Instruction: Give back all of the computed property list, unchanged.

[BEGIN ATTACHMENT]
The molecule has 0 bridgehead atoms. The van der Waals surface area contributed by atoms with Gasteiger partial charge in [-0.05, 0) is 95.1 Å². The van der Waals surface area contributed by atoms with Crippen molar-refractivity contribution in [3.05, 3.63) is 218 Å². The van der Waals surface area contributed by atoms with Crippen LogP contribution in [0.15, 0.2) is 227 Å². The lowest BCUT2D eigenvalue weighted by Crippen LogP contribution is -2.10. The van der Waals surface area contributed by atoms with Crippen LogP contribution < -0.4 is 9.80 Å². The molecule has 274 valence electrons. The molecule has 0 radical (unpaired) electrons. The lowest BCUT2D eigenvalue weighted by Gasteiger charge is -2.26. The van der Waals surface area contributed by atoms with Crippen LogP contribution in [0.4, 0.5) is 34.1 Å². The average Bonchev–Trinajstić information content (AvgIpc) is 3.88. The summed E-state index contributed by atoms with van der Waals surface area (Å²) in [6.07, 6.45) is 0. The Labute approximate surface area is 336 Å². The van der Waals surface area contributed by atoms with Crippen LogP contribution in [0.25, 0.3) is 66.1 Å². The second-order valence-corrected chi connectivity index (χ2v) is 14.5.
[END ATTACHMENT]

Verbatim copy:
The molecule has 0 bridgehead atoms. The van der Waals surface area contributed by atoms with Gasteiger partial charge in [-0.05, 0) is 95.1 Å². The van der Waals surface area contributed by atoms with Crippen molar-refractivity contribution in [3.05, 3.63) is 218 Å². The van der Waals surface area contributed by atoms with Crippen LogP contribution in [0.15, 0.2) is 227 Å². The lowest BCUT2D eigenvalue weighted by Crippen LogP contribution is -2.10. The van der Waals surface area contributed by atoms with Crippen LogP contribution < -0.4 is 9.80 Å². The molecule has 274 valence electrons. The molecule has 0 radical (unpaired) electrons. The lowest BCUT2D eigenvalue weighted by Gasteiger charge is -2.26. The van der Waals surface area contributed by atoms with Crippen LogP contribution in [0.4, 0.5) is 34.1 Å². The average Bonchev–Trinajstić information content (AvgIpc) is 3.88. The summed E-state index contributed by atoms with van der Waals surface area (Å²) in [6.07, 6.45) is 0. The Labute approximate surface area is 336 Å². The van der Waals surface area contributed by atoms with Crippen LogP contribution in [0.25, 0.3) is 66.1 Å². The second-order valence-corrected chi connectivity index (χ2v) is 14.5.